PG: The evening will start with a biographical video we're producing just for that night. It uses a lot of the archival material I got from Teresa: personal photos, private performance tapes, things no one has seen or heard. And she's recorded some of the voiceover narration. Then, between segments of conversation, we'll screen clips from her film and video performances, scenes from Mahagonny, Bohme, The Bartered Bride, Salome, The Ghosts of Versailles. The CBC has been very generous, digging into their archives to give us tapes of Teresa in her early appearances on Canadian television. Not only do we have her first television appearance when she was 19 _ singing a Greek Christmas song _ but we'll also show early clips of her doing the "Letter Scene" from Eugene Onegin and a Pagliacci duet with Robert Merrill.
There are some other surprises I'd rather not give away yet, but there's one real coup that I think I can reveal. Of course, her performances as Lulu at the Met really have achieved legendary status, as has her cancellation in the Met telecast of that opera. So, basically, it was thought of as a lost performance. But, prior to the telecast, the Met videotaped her final dress rehearsal of Lulu, and both she and Peter Gelb have allowed us to show a scene from it.
Q: In speaking with Teresa while putting together this event, what have you learned about her that especially surprised you?
PG: In one way or another, she surprises me every time I speak with her. I think that one of the reasons her performances were so fascinating was that they reflected her recognition of the complexity of human beings. And that came out of her knowledge that she herself was and remains a very complicated lady. She's very smart and funny and generous and caring. And a perfectionist.
Q: How long have you been doing your work for the Metropolitan Opera Guild and what are your principal duties there?
PG: I've been at the Guild for 32 years, at one time or another running the Ticket Service, the Membership Department, and the Merchandising Program. For the past four years I've run what we call Public Programs, which includes both big fundraising events, like the Guild Luncheon and the Opera News Awards, and other tributes like the Stratas evening. I've produced the memorials we've done for Birgit Nilsson, Renata Tebaldi, Franco Corelli, Anna Moffo, and Luciano Pavarotti, and other tributes for RisêŠ Stevens, Marian Anderson, and Mario Lanza.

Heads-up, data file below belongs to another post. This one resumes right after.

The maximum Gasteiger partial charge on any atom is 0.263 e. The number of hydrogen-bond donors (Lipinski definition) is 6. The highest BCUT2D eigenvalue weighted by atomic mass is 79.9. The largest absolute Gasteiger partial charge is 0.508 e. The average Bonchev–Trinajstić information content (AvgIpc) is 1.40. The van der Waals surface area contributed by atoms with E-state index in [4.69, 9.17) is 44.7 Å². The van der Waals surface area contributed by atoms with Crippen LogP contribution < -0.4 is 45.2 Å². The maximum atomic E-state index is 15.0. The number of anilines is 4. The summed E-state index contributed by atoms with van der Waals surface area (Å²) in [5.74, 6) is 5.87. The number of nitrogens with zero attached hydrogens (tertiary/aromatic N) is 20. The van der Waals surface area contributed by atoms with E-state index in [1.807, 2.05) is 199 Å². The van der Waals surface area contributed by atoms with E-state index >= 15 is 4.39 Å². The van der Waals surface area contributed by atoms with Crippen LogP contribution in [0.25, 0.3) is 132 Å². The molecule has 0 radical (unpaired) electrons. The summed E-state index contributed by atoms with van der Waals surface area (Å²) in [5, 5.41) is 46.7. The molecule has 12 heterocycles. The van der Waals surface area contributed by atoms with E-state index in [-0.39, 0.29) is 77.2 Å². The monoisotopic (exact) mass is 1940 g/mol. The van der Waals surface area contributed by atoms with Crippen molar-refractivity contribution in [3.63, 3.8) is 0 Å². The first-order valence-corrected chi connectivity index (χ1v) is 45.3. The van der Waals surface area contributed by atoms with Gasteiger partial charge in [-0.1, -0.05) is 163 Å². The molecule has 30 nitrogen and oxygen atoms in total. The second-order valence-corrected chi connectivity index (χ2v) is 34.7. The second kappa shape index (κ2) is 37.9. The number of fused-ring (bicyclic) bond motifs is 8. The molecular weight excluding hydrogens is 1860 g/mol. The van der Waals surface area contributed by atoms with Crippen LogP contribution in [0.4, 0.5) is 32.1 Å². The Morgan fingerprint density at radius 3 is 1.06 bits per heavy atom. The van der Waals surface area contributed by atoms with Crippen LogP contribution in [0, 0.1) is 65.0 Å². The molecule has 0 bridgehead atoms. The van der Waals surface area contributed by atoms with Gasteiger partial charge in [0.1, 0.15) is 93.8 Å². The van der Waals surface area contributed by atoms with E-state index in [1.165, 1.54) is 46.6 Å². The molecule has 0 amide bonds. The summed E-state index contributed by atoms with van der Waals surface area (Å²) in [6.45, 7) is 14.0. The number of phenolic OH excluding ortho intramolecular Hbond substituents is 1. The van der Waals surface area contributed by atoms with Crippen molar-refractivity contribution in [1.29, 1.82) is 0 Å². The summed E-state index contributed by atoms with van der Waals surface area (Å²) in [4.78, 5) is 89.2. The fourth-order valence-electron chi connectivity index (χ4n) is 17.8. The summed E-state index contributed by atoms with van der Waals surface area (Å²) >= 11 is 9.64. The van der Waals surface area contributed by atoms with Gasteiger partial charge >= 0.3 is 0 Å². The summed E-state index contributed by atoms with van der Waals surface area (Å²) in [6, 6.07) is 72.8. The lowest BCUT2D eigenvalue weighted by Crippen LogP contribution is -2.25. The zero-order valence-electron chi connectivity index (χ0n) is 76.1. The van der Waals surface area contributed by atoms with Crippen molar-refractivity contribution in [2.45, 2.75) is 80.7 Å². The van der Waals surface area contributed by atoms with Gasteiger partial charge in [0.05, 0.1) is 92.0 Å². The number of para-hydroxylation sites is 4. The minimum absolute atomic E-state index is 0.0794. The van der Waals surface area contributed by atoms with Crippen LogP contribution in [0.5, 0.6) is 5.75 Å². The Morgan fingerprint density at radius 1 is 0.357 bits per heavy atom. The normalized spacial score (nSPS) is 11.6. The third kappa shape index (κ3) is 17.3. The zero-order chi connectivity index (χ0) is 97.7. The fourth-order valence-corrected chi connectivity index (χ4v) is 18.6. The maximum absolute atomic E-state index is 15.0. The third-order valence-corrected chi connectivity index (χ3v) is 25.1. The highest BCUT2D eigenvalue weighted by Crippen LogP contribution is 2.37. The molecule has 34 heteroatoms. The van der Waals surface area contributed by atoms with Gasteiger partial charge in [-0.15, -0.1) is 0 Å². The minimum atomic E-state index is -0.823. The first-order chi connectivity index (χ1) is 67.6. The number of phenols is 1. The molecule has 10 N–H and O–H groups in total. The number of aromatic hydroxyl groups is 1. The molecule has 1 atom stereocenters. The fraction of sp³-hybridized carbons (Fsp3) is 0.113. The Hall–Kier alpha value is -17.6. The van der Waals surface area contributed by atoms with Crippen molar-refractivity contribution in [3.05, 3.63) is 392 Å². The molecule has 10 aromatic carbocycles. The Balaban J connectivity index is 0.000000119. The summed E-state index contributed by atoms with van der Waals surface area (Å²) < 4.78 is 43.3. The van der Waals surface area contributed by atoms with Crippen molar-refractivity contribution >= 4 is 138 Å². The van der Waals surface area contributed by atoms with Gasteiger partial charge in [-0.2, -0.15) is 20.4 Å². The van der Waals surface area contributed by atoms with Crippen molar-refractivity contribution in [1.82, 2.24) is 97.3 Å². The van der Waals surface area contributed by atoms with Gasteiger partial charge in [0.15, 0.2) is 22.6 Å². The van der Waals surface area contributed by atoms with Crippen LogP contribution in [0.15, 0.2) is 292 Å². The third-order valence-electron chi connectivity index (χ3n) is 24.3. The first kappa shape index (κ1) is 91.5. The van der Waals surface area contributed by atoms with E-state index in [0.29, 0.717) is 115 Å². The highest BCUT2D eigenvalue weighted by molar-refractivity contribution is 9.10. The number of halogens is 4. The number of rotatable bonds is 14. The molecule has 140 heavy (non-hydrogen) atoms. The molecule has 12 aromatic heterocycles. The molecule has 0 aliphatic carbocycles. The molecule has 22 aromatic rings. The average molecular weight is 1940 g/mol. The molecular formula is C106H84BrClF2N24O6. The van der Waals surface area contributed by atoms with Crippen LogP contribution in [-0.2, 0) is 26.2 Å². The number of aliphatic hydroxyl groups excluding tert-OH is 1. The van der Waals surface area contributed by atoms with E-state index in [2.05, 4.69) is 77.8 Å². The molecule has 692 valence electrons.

Q: What else are you working on now in the way of public events produced by the Guild?
PG: Next up after the Stratas event is this year's Opera News Awards gala, at the Plaza Hotel on November 16. We're honoring John Adams, Natalie Dessay, Ren_e Fleming, Marilyn Horne, and Sherrill Milnes. Our co-hosts are Susan Graham and Thomas Hampson, and our presenters are Plšcido Domingo, Alan Gilbert, Garrison Keillor, James Levine, and Marian Seldes. (Am I beginning to sound like a namedropper?) Then we have a family program we're doing in late January, which is an introduction to opera through the screening of Met videos. And the Guild Luncheon on April 23 will honor Plšcido Domingo.
Q: Do you ever tape these programs, so people who can't attend them can see them?
PG: No, we don't, mainly due to rights restrictions. If you want to see the Teresa Stratas "Met Legends" program, you'll have to be at Town Hall on September 25!
Interview courtesy of 21C Media Group, Inc.
Thursday, September 25 at 8:00 pm
MET LEGENDS: TERESA STRATAS
The Town Hall in New York City
123 West 43rd Street
Tickets are priced at $40 for Guild Members and Met Patrons; $75 for all others; $150 for prime seating and post-performance reception with Miss Stratas and other artists who will be attending.
Tickets are available by calling (212) 769-7009 or online at www.metguild.org